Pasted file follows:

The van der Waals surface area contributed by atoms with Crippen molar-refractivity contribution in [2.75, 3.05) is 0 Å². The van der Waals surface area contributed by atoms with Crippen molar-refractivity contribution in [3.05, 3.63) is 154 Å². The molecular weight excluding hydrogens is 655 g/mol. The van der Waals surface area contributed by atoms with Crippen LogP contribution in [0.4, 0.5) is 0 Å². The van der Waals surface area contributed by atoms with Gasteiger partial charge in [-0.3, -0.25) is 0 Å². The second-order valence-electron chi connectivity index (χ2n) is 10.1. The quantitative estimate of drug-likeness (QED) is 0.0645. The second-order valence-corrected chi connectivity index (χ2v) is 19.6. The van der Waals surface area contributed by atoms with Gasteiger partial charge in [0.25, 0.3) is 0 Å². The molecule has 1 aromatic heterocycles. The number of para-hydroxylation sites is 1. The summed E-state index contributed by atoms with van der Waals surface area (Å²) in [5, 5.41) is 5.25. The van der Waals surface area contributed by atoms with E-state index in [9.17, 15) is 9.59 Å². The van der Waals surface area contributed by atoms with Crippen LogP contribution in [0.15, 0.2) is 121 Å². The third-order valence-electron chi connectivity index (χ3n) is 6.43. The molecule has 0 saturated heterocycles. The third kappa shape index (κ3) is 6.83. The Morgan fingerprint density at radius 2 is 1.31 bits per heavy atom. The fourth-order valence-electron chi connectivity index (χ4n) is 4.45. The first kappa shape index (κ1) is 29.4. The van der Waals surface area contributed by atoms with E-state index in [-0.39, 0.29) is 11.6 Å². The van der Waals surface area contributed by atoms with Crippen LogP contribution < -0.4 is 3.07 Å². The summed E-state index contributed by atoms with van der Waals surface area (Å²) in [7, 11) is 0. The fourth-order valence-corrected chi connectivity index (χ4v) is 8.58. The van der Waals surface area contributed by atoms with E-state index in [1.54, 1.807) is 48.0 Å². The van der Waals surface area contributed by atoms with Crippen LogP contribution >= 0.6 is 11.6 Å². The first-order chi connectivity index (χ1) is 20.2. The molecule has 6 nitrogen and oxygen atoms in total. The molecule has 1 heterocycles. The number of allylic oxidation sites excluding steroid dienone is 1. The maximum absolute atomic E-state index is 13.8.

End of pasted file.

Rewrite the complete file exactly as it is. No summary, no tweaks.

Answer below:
The van der Waals surface area contributed by atoms with Crippen molar-refractivity contribution in [2.75, 3.05) is 0 Å². The van der Waals surface area contributed by atoms with Crippen molar-refractivity contribution in [3.05, 3.63) is 154 Å². The molecular weight excluding hydrogens is 655 g/mol. The van der Waals surface area contributed by atoms with Crippen LogP contribution in [0.4, 0.5) is 0 Å². The van der Waals surface area contributed by atoms with Gasteiger partial charge in [-0.3, -0.25) is 0 Å². The second-order valence-electron chi connectivity index (χ2n) is 10.1. The quantitative estimate of drug-likeness (QED) is 0.0645. The second-order valence-corrected chi connectivity index (χ2v) is 19.6. The van der Waals surface area contributed by atoms with Gasteiger partial charge in [0.25, 0.3) is 0 Å². The molecule has 1 aromatic heterocycles. The number of para-hydroxylation sites is 1. The summed E-state index contributed by atoms with van der Waals surface area (Å²) in [5, 5.41) is 5.25. The van der Waals surface area contributed by atoms with E-state index in [9.17, 15) is 9.59 Å². The van der Waals surface area contributed by atoms with Crippen LogP contribution in [0.15, 0.2) is 121 Å². The third-order valence-electron chi connectivity index (χ3n) is 6.43. The molecule has 0 saturated heterocycles. The third kappa shape index (κ3) is 6.83. The Morgan fingerprint density at radius 2 is 1.31 bits per heavy atom. The fourth-order valence-electron chi connectivity index (χ4n) is 4.45. The first kappa shape index (κ1) is 29.4. The van der Waals surface area contributed by atoms with E-state index in [-0.39, 0.29) is 11.6 Å². The van der Waals surface area contributed by atoms with Crippen LogP contribution < -0.4 is 3.07 Å². The summed E-state index contributed by atoms with van der Waals surface area (Å²) in [7, 11) is 0. The fourth-order valence-corrected chi connectivity index (χ4v) is 8.58. The van der Waals surface area contributed by atoms with E-state index in [1.54, 1.807) is 48.0 Å². The van der Waals surface area contributed by atoms with Crippen LogP contribution >= 0.6 is 11.6 Å². The first-order chi connectivity index (χ1) is 20.2. The molecule has 6 nitrogen and oxygen atoms in total. The molecule has 1 heterocycles. The number of allylic oxidation sites excluding steroid dienone is 1. The maximum absolute atomic E-state index is 13.8.